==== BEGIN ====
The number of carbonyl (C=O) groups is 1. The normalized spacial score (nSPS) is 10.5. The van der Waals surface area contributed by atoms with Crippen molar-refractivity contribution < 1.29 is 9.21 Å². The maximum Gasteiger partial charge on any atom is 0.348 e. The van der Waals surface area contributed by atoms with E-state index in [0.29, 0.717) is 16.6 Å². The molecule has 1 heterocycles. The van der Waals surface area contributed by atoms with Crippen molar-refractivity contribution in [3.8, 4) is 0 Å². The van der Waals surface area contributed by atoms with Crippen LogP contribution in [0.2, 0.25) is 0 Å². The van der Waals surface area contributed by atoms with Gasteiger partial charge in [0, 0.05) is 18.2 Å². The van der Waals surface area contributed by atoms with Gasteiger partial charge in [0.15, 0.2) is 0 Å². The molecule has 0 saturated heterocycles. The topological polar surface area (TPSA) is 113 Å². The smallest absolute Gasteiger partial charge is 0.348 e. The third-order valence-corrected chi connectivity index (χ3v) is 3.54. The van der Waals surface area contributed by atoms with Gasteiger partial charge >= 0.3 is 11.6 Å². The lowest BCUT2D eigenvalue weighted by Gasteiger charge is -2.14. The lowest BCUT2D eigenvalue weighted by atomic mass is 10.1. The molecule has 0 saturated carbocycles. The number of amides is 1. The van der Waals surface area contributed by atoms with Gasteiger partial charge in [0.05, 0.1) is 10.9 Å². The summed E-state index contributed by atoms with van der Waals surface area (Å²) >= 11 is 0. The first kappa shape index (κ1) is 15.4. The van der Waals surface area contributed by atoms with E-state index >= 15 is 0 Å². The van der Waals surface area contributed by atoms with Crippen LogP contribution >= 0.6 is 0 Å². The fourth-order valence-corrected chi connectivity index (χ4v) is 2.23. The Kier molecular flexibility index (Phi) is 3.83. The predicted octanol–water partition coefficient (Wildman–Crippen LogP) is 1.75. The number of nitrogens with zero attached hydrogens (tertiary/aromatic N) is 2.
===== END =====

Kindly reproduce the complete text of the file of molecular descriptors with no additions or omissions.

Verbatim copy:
The number of carbonyl (C=O) groups is 1. The normalized spacial score (nSPS) is 10.5. The van der Waals surface area contributed by atoms with Crippen molar-refractivity contribution < 1.29 is 9.21 Å². The maximum Gasteiger partial charge on any atom is 0.348 e. The van der Waals surface area contributed by atoms with E-state index in [0.29, 0.717) is 16.6 Å². The molecule has 1 heterocycles. The van der Waals surface area contributed by atoms with Crippen molar-refractivity contribution in [3.8, 4) is 0 Å². The van der Waals surface area contributed by atoms with Crippen LogP contribution in [0.2, 0.25) is 0 Å². The van der Waals surface area contributed by atoms with Gasteiger partial charge in [0, 0.05) is 18.2 Å². The van der Waals surface area contributed by atoms with Gasteiger partial charge in [0.15, 0.2) is 0 Å². The molecule has 0 saturated heterocycles. The topological polar surface area (TPSA) is 113 Å². The smallest absolute Gasteiger partial charge is 0.348 e. The third-order valence-corrected chi connectivity index (χ3v) is 3.54. The van der Waals surface area contributed by atoms with Gasteiger partial charge >= 0.3 is 11.6 Å². The lowest BCUT2D eigenvalue weighted by Gasteiger charge is -2.14. The lowest BCUT2D eigenvalue weighted by atomic mass is 10.1. The molecule has 0 saturated carbocycles. The number of amides is 1. The van der Waals surface area contributed by atoms with Gasteiger partial charge in [0.05, 0.1) is 10.9 Å². The summed E-state index contributed by atoms with van der Waals surface area (Å²) >= 11 is 0. The first kappa shape index (κ1) is 15.4. The van der Waals surface area contributed by atoms with E-state index >= 15 is 0 Å². The van der Waals surface area contributed by atoms with Crippen LogP contribution >= 0.6 is 0 Å². The fourth-order valence-corrected chi connectivity index (χ4v) is 2.23. The Kier molecular flexibility index (Phi) is 3.83. The predicted octanol–water partition coefficient (Wildman–Crippen LogP) is 1.75. The number of nitrogens with zero attached hydrogens (tertiary/aromatic N) is 2.